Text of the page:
How is Prop Trading taxed in Canada?

Discussion in 'Prop Firms' started by afajtr, Feb 16, 2009.

  1. afajtr


    Hi, I've been prop trading for about 9 years now. I might be moving to Canada (for citizenship reasons) at the end of the year. One of my concerns is how is this activity taxed in Canada.

    Someone told me that assuming the trader is on the highest bracket, which I think stands at 46% right now, prop trading will fall into the "capital gains" field, so you would only be taxed on 50% of your yearly gains. So you will end up at a 23% marginal rate, although you would not be entitled to any deductions.

    If anyone knows about this topic I will appreciate your help. This is assuming the trader trades for a US prop firm but living in Canada. Also, is there any difference if you receive a K1 or 1099 from that US firm? Is stock trading taxed in a different manner that futures trading as in the US?

    Thanks a lot for any help.
  2. It is taxed exactly the same as a personal business or liberal profession.

    The revenues are taxed as income, not capital gains. You can deduct expenses from that amount.

    Getting an INC. is probably a good idea if you don't need all the money that you earn in a given year. That way, you get way more flexibility in your income planification (salary vs dividends vs combo of both) and you get to defer taxes in your company much like a RRSP.
  3. jazzsax



    Revenue Canada looks at the nature and intention of the trading. Prop trading is inherently short term (ie, under 30 days) in nature, and as such they treat it as business income.

    That said, there are some significant benefits to incorporating and running the income through the company as the previous posted mentioned, which ultimately relates to writing off as much expenses against income as possible.
  4. afajtr


    Thanks for the insights.

    What type of things can you deduct as an expense: car lease, rent, utility bills, internet, seminars, mortgage interest etc?

    For what I understand small business corporations are taxed around 20%, but when you receive a payment (salary) from your own company, you will get taxed again on that salary, right? If you decide to get paid as dividend instead of a salary would you be much better off?

    In terms of provinces, which ones offer the lowest tax advantages or which ones are definately the ones to avoid?

    Thanks for all the help
  5. 99% to the government, you get to keep 1%. Oh wait that's the US, never mind :eek:
  6. You can claim a part of your mortgage I think, equal to the amount of sq. footage you are using for your trading office. Same with a portion of the utils.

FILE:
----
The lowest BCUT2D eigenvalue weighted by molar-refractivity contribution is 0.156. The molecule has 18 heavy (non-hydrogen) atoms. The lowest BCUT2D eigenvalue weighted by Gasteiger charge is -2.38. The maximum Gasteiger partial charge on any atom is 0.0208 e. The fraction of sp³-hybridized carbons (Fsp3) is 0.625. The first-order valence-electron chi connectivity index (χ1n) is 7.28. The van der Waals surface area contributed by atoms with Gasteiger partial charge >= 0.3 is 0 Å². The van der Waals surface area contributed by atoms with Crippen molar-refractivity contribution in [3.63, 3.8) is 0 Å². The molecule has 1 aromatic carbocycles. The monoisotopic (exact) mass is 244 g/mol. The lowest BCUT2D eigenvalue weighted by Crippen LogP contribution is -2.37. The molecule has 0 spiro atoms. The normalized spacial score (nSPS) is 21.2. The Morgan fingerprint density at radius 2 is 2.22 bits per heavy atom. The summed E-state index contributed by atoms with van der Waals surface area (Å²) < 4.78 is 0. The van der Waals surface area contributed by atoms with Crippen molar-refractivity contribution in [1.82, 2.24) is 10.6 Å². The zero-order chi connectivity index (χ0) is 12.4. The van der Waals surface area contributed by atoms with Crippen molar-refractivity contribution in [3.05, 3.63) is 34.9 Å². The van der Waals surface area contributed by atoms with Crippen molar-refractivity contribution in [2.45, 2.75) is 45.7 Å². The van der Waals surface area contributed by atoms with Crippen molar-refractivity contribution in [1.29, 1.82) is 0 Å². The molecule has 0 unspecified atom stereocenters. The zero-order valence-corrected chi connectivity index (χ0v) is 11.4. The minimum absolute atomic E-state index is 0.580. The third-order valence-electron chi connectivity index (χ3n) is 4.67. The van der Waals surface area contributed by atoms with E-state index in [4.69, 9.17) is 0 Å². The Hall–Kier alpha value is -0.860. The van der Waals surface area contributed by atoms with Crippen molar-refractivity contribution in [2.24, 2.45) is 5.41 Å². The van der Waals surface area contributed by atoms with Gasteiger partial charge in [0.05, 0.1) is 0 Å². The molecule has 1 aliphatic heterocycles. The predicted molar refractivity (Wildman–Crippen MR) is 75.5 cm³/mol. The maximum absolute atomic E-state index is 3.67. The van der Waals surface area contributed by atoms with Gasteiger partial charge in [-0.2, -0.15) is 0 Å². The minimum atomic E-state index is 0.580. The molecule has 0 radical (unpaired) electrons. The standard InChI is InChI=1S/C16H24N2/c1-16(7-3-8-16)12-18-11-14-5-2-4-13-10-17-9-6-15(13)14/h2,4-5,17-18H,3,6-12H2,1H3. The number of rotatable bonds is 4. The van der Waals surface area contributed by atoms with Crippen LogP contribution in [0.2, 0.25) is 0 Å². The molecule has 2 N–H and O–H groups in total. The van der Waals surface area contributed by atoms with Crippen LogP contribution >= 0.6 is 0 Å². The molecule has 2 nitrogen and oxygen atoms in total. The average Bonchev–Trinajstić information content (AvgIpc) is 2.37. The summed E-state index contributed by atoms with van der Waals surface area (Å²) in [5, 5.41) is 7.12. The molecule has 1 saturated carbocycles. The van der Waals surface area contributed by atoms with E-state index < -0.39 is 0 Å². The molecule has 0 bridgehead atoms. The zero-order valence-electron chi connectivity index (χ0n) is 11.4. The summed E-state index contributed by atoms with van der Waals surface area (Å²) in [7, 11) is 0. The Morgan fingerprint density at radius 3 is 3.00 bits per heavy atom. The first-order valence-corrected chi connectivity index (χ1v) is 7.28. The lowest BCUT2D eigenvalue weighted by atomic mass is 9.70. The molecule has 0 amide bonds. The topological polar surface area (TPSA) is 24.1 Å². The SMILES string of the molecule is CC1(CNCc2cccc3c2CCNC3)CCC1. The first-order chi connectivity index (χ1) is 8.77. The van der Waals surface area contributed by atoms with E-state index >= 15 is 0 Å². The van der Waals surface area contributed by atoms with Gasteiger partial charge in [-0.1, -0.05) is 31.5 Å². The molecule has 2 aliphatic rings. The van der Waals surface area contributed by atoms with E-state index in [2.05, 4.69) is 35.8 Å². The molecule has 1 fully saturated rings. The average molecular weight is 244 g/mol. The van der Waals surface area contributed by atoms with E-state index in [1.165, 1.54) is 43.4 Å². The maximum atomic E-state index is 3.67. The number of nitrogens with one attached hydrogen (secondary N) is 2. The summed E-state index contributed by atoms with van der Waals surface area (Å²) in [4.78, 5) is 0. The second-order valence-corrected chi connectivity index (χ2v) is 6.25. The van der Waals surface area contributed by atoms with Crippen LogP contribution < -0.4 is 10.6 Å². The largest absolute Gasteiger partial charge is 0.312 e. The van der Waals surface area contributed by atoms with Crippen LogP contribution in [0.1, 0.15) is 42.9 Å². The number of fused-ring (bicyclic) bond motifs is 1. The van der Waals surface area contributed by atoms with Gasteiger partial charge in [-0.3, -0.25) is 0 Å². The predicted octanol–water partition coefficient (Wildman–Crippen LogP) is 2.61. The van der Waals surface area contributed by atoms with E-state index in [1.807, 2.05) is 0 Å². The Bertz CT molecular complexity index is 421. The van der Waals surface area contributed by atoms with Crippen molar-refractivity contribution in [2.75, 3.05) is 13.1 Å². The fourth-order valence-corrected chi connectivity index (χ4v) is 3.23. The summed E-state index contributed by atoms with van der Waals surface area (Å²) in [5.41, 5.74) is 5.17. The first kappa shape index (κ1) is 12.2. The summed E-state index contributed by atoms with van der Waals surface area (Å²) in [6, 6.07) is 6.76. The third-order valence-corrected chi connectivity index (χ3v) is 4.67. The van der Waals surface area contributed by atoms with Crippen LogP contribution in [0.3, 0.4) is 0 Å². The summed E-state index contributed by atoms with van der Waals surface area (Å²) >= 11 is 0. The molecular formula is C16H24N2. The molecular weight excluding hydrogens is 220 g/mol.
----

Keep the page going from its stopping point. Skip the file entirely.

You can claim internet, software and computer hardware in full. Alberta may be the lowest out of all the provinces, we also don't have a provincial sales tax, only a government sales tax (5%).

    Ones to avoid would be British Columbia (eve though I love it). Not sure on the provincial taxes, but everything in BC is more expensive (BC=Bring Cash). It is beautiful, but you need to decide if it's worth the extra cash...
  7. I was a tax accountant in a large accounting firm in Canada eons ago. My comments might be out of date. At the time, private corporations got the small business deduction on active business income earned in Canada. The small business deduction lowered the approximately 50% federal tax rate to 25%. There was something called integration. That means that when the income was paid out of the corporation, there was a dividend tax credit which resulted in not having to pay any more tax on the income.

    You haven't mentioned if you presently trade commodities or futures. Sixty percent of any net gain on these is generally taxed in the U.S. as a capital gain. If you do trade these, the tax cost of moving to Canada may be prohibitive.
  8. afajtr


    accutrader, thanks for the info, I presently trade only equities. What would be the difference between trading equities in the US and Canada taxwise??

    What is the current capital gains tax in the US? So, you mean that if in any given year I make lets say 200k trading SP eminis and other futures (bonds, oil, gold, euro futures etc) then I will only pay capital gain tax on 120k and the other 80k (or 40%) is totally exempt of any taxation? SO, this figure won't apply in canada i will end losing that 40% exemption?

    thanks a lot for your explanation and excuse my ignorance on the topic.